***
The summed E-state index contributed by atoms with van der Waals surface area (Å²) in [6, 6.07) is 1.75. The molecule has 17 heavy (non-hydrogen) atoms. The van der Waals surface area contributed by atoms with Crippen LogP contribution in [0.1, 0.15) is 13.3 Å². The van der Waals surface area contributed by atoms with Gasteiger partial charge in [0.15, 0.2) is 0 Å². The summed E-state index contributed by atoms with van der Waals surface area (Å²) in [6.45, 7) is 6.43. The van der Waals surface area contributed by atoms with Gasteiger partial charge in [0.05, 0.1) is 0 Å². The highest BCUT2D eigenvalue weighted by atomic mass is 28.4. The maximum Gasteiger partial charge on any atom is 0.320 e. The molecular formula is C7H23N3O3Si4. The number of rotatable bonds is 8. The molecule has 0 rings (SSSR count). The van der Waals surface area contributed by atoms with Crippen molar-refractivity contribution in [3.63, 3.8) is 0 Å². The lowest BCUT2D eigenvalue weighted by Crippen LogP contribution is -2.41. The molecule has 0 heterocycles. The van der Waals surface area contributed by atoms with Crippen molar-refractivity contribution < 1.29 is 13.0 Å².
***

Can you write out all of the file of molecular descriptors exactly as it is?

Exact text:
The summed E-state index contributed by atoms with van der Waals surface area (Å²) in [6, 6.07) is 1.75. The molecule has 17 heavy (non-hydrogen) atoms. The van der Waals surface area contributed by atoms with Crippen LogP contribution in [0.1, 0.15) is 13.3 Å². The van der Waals surface area contributed by atoms with Gasteiger partial charge in [0.15, 0.2) is 0 Å². The summed E-state index contributed by atoms with van der Waals surface area (Å²) in [6.45, 7) is 6.43. The van der Waals surface area contributed by atoms with Gasteiger partial charge in [0.05, 0.1) is 0 Å². The highest BCUT2D eigenvalue weighted by atomic mass is 28.4. The maximum Gasteiger partial charge on any atom is 0.320 e. The molecular formula is C7H23N3O3Si4. The number of rotatable bonds is 8. The molecule has 0 rings (SSSR count). The van der Waals surface area contributed by atoms with Crippen molar-refractivity contribution in [3.63, 3.8) is 0 Å². The lowest BCUT2D eigenvalue weighted by Crippen LogP contribution is -2.41. The molecule has 0 heterocycles. The van der Waals surface area contributed by atoms with Crippen molar-refractivity contribution < 1.29 is 13.0 Å².